Subject: I have found a CD that I think you would enjoy
The Wondering Boy (1951-1958)
A huge country music star of the fifties
Peter Durward Harris | Leicester England | 05/16/2008
(5 out of 5 stars)
"I bought this box within a year or two of its original release in the nineties and I got just what I expected. At one time, Bear Family had a tendency to include an excessive number of alternate takes, but while they've included a few here, there aren't enough to put anybody off. Four different versions of one of Webb's biggest hits (Slowly) may seem excessive, but they do illustrate the perfectionist in Webb. He was quite content to leave a song in the vaults if he wasn't satisfied with the recording, then return to it at a later date and try doing it in a slightly different way.
This set contains everything that Webb recorded for Decca from signing with them in 1951 up to the end of 1958. During that period, he had a long string of country hits, forty altogether including thirteen number ones (Wondering, That heart belongs to me, Back street affair, It's been so long, There stands the glass, Slowly, In the jailhouse now, More and more, Even tho, I don't care, Love love love, Why baby why (with Red Sovine), Honky tonk song) and many other big country hits including I haven't got the heart, I'll go on alone, That's me without you, I'm walking the dog, Sparkling brown eyes (with Teddy Wilburn), You're not mine anymore, If you we me and I were you, Yes I know why I want to cry, 'Cause I love you, Any old time, Cryin' over you, Oh so many years (with Kitty Wells), Bye bye love (a cover of the Everly Brothers classic), Missing you (a cover of a Red Sovine song that is now more generally associated with Jim Reeves) and Holiday for love.
Webb never had any further number ones after 1958 though he was a regular in the country top ten until 1964 and continued to chart regularly until 1972, his last top ten hit being in 1967 with Fool fool fool. By far the most important song that Webb recorded after 1958, I ain't never, spent many weeks at number two in 1959 and became Webb's only American top forty pop hit.
Webb's distinctive voice, a high nasal tenor, won't appeal to everybody but he was extremely popular in the fifties, especially in the pre-rock'n'roll years, as his long string of hits indicates. Webb also introduced the steel guitar to country music. The steel guitar became an important feature of country music throught the sixties and seventies, after which a lot of people in the business wanted it consigned to history. Personally, I love the sound of the steel guitar but I can understand why the instrument does not have universal appeal.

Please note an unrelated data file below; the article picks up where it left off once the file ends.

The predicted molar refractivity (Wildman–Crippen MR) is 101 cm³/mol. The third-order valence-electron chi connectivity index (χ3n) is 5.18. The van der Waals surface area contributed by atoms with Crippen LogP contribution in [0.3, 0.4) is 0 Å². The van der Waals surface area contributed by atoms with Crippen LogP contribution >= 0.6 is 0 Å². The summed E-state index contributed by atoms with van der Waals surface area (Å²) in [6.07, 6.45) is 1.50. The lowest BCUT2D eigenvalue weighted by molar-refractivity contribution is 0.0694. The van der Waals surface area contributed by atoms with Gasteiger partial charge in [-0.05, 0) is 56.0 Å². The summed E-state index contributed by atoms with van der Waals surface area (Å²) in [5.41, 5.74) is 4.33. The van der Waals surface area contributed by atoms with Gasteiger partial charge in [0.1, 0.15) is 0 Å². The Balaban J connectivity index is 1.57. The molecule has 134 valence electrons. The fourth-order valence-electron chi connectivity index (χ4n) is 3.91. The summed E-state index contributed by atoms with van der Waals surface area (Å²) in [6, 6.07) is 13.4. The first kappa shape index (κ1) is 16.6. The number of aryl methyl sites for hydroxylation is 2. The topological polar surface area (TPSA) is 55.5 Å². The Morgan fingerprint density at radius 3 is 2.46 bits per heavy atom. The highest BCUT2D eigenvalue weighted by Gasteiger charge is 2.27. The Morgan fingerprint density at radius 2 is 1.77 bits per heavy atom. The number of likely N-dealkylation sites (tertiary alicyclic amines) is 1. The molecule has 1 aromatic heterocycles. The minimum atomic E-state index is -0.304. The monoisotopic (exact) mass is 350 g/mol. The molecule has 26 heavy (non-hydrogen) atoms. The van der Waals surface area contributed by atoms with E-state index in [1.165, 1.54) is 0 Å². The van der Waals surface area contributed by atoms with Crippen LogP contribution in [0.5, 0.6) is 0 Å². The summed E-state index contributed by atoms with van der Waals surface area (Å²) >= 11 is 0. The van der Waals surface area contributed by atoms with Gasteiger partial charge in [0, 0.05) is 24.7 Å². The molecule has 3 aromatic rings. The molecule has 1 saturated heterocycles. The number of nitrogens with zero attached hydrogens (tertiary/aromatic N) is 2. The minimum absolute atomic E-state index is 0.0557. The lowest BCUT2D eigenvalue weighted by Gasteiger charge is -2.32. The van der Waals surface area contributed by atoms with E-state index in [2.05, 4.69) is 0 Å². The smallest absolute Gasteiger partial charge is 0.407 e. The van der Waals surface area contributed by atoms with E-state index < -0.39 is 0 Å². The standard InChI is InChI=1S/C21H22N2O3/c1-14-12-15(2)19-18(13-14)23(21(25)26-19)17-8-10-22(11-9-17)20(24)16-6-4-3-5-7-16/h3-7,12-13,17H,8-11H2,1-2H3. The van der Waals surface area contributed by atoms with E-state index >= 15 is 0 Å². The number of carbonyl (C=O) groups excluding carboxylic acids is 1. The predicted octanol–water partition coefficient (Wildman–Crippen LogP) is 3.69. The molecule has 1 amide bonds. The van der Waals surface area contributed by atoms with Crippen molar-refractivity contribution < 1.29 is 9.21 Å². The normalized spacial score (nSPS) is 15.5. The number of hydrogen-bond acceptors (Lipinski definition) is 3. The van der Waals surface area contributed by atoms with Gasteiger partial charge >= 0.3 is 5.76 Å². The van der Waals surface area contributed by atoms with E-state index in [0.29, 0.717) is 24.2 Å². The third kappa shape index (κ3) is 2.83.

With his overwhelming popularity in his heyday and all his hit records, a lot of people wonder why Webb and his music are largely forgotten today. I believe that part of the reason is that his songs have been so rarely covered by other artists. Yes, Ricky Skaggs had a number one country hit with a Webb Pierce song (I don't care) and I could list other covers including an entire tribute album (Caught in the Webb),not forgetting the album that Willie Nelson recorded with Webb, but when you look at how many covers exist of songs that are associated with Hank Williams, Buck Owens, Lefty Frizzell and others, Webb Pierce's legacy hasn't been preserved nearly as well.
At least Bear Family, in releasing this boxed set, recognize Webb's importance. Sadly, they haven't released a second volume that would commence in 1959. As all the other compilations of Webb's Decca music focus (understandably) mainly on the hits contained in this box, it's difficult to get excited about buying any of them just to get the tracks from 1959 and beyond. If sales of this box have discouraged Bear Family from releasing a scond volume, perhaps they could be persuaded to release a compilation containing the best of Webb's music from 1959 to 1972. In the meantime, I'm content with this excellent set of Webb's music from his most successful years."
Money Well Spent!!!
J. Kagebein | 03/16/2006
(5 out of 5 stars)
"I ordered these CD`s for my Husband,because Webb Pierce is one of his Favorite Country Music Artist.We Love to take these CD`s with us when we go on trips,and ENJOY the wonderful Music and voice of Webb!!It Is An AWESOME set, and I Highly recomend for anyone who likes Webb Pierce to order these!I would not take my money back for this set!!J.Kagebein AR."
Expensive but worth it
The Delite Rancher | Phoenix, Arizona | 03/05/2008
(5 out of 5 stars)
""The Wondering Boy" is a fantastic collection of music by Webb Pierce. As with many of Pierce's contemporaries, his golden age was the 50's. Many collections make the mistake of releasing career retrospectives. For his generation, the 1960's and 1970's slammed the door on the vintage era of country. The end of the 50's witnessed weak song writing and the introduction of cheesy symphony orchestras and female background singers. Watch "Greatest Hits" to appreciate Webb Piece during that dark age between the 50's and the vintage revival that would eventually bring about performers like Wayne Hancock. The earliest material off "The Wondering Boy" stands as the strongest. 'Drifting Texas Sand' and 'California Blues (Blue Yodel, No.4)' are highlights. 'If Crying Would Make You Care' is one of those songs that will make the hair on the back of your neck stand-up. This collection has most of Pierce's singles like 'Why Baby Why,' 'There Stands the Glass,' 'In the Jailhouse Now' and 'So Many Years.' This four disc set contains most of Pierce's singles and other strong material from his golden era. Thus "The Wondering Boy" is the only release any Webb Pierce fan will ever really need. As pricey as anything by the Bear Family, "The Wondering Boy" stands as a complete Webb Pierce experience."